That said, there is one important aspect of having talent that makes doing the hard work a bit easier.

We Like to Do Things We’re Good at

I’m awful at math. All through school, I struggled with math and really hated it. I don’t like struggling and feeling incompetant, so I decided to avoid the activity that made me feel that way. I spent my entire academic education trying to stay away from math as much as possible. 

Then, in college, I took a Chemistry class that really clicked with me. Science is cool though, right? What I didn’t realize was that I was suddenly excelling in math. There I was balancing equations and getting As on my exams and suddenly excelling in math. I was good at it and I really enjoyed it. I worked so hard in that Chemistry class partly because I was good at it and I really enjoyed being good at it. 

When we’re talented at something, we get told throughout our entire lives how good we are at it. Praise feels good. Looking at the work of others and seeing that ours is better also feels good. 

We like to do things we’re good at, which means that we’ll naturally work harder at them. 

Having artistic talent comes with the advantage of positive feedback. Even if mastering a certain skill is hard, the hard work is rewarding because there’s a history of accomplishment underneath it.

There’s a sense of confidence that the skill can be achieved and overcome. Think about how I excelled in Chemistry without even realizing that I was doing math. Had I heard all about the math ahead of time, it might have killed my confidence and freaked me out about how I would perform. 

In the end, talent isn’t everything. Talent lays a strong foundation and goes a long way in building someone’s confidence in a skill. This can make it easier and more motivating for someone to do the hard work required to hone that skill and make the most out of it. 

So, talent or not, what should you do if you don’t have the time to put in the hard work required to grow your artistic skills?

Commit to Doing a Little Art Every Day

Most of us don’t have the time to devote to our art that most professional artists do. That’s ok though! Just because we have busy schedules doesn’t mean that we should ditch all of it and find a new Netflix show to watch. Every single skill can be improved upon, even when we don’t have as much time as we wish we did.

With me, I see the direct impact of consistent practice on my art skills. There have been times where I went for long stretches of time without doing any art and could barely draw a circle. No one would ever say that I had any artistic talent during those times. But, once I got rigid with an hour a day of practice, I would grow my skills again and be back on my artistic game.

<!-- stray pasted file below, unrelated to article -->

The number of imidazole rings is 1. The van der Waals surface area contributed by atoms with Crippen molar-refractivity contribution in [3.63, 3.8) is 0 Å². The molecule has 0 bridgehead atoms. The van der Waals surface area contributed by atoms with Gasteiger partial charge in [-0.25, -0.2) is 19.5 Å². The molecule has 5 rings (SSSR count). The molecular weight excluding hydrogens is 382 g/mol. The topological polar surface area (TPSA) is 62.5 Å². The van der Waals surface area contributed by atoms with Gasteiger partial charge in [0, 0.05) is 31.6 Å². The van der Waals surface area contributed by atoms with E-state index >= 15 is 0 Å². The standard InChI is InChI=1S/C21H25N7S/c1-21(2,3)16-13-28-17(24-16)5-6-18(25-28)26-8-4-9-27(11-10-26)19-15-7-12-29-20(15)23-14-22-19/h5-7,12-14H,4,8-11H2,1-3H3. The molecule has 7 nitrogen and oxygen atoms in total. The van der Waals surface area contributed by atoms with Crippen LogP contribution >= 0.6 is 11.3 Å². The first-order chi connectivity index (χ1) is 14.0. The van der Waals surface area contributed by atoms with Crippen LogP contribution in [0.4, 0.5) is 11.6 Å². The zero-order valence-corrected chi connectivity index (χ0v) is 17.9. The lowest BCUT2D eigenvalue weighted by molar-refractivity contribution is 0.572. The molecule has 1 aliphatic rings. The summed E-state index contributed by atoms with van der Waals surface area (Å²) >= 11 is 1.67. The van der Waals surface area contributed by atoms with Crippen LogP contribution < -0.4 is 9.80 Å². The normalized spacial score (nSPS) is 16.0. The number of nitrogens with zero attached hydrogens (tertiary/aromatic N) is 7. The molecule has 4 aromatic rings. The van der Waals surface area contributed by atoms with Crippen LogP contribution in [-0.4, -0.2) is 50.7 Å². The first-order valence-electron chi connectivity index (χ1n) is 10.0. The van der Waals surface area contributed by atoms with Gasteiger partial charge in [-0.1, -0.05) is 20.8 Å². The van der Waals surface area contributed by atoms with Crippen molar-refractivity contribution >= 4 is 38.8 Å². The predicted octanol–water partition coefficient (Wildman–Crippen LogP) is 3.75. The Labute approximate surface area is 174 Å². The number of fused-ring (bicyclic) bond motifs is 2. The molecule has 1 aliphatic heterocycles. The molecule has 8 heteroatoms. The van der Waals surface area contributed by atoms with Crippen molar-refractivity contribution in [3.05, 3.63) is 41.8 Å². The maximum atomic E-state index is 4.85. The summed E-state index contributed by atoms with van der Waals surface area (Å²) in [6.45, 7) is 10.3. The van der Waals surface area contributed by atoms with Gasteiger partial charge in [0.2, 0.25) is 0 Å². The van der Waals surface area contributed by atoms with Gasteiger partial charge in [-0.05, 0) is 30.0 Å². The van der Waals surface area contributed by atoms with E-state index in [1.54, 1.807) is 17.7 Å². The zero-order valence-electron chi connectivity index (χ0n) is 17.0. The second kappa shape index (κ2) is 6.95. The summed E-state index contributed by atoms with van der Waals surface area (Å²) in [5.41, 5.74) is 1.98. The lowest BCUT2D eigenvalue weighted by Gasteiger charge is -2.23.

It doesn’t matter if you have artistic talent. I don’t think that I do. Maybe I do. I don’t really care. What matters is the hard work. Even if you only have 10 minutes a day, spend those 10 minutes doing intentional and consistent art practice. Just because you can’t work hard for 40 hours a week on your art doesn’t mean that you can’t work hard for 10 minutes or an hour. It’s not all or nothing.

Important note: keep track of your progress. When you’re working every day, it can be hard to see the journey from point A to point B. Make sure to look back at your older pieces of art and see how far you’ve come. This will help you maintain your motivation to keep working or your art skills on a daily basis. 

Forget about talent. You can’t change whether you have talent or not. What you can change is how hard you work. So, get out there and start doing the hard work. 

If you want to work on your art skills in a fun and engaging way, Bluprint offers a TON of great classes that you can use on a daily basis to continue your art practice. Their instructors are top notch experts in their industry. Everything from drawing and painting to paper crafts and quilting, Bluprint will give you the confidence to take your art to the next level.